Weather Forecasting by Computer | a study by Robin Stewart
December 9, 2003     

The economic benefits of good weather forecasts are wide-ranging: safely and cost-effectively routing ships and planes; military planning; preparing for storms, floods, and droughts; and everything in between.  Because of this, the atmosphere is probably the most-studied complex system in history.  Increasingly detailed computer models have been developed in order to apply the exponential growth in computational power over the past half century to improving our predictive ability.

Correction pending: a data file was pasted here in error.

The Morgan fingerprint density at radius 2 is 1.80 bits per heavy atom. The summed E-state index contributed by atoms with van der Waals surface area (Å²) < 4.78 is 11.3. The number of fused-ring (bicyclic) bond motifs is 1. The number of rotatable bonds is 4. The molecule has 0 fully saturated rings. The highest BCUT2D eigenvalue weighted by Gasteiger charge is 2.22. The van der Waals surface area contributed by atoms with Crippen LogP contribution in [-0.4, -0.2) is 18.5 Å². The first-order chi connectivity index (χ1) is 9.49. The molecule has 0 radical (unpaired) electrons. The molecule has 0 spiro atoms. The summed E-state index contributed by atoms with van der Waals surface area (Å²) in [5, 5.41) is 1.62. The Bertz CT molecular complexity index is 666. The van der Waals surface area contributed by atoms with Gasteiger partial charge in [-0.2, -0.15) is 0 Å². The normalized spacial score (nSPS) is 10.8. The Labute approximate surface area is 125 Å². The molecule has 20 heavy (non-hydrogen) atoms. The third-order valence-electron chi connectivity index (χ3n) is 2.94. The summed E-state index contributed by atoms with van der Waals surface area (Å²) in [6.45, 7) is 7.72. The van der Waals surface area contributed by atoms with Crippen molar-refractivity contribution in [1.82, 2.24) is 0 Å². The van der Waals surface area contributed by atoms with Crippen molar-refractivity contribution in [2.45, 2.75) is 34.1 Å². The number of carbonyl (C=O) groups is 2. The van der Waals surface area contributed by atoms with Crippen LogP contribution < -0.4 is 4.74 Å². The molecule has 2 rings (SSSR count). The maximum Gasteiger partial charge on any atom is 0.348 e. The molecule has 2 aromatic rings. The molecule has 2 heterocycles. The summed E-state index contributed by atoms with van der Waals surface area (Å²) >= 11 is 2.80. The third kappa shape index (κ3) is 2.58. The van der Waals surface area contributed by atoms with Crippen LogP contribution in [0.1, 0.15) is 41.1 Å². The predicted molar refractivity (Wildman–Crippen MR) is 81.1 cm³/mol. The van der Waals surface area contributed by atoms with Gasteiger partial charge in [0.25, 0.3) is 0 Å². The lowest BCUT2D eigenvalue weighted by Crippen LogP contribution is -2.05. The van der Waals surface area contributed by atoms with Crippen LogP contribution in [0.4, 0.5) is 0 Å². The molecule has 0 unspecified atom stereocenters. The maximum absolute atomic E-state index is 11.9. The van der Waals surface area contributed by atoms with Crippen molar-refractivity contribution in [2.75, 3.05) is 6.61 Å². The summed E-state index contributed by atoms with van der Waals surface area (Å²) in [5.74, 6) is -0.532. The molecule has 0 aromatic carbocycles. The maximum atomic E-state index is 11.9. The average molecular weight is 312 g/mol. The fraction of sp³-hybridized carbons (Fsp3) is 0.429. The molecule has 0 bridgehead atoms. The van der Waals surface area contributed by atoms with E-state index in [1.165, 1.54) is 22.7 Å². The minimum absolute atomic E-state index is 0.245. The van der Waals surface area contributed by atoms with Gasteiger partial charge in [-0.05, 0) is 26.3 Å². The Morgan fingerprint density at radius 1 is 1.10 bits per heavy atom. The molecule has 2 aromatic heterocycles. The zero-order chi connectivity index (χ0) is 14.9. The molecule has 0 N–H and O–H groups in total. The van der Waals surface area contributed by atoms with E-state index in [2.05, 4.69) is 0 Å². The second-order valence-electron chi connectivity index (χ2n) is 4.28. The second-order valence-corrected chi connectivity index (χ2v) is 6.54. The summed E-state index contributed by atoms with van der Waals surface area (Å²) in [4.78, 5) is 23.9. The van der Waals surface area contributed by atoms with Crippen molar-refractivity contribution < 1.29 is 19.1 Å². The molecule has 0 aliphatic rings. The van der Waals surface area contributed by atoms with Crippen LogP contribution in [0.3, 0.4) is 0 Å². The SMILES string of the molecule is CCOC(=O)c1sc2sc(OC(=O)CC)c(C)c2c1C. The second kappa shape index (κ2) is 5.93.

Although our scientific understanding and observation systems have also improved, computer speed continues to be the limiting factor in the accuracy of weather forecasts, and improvements are further restricted by the chaotic nature of the atmosphere.  In this paper I will explore the history and future of computers in weather forecasting as a case study of current trends in predictive computer modeling (as distinct from computer use for basic scientific research).  I will then discuss the implications of such computer models in the quest towards a sustainable world.

Figure 0
Figure 0: Output from a modern computer atmosphere simulation plotting predicted temperature and wind speed. The U.S. is outlined in brown in the bottom half. I made this animation with photos from this site.




Numerical Weather Prediction Computers Meet Weather Forecasting
Futures Implications References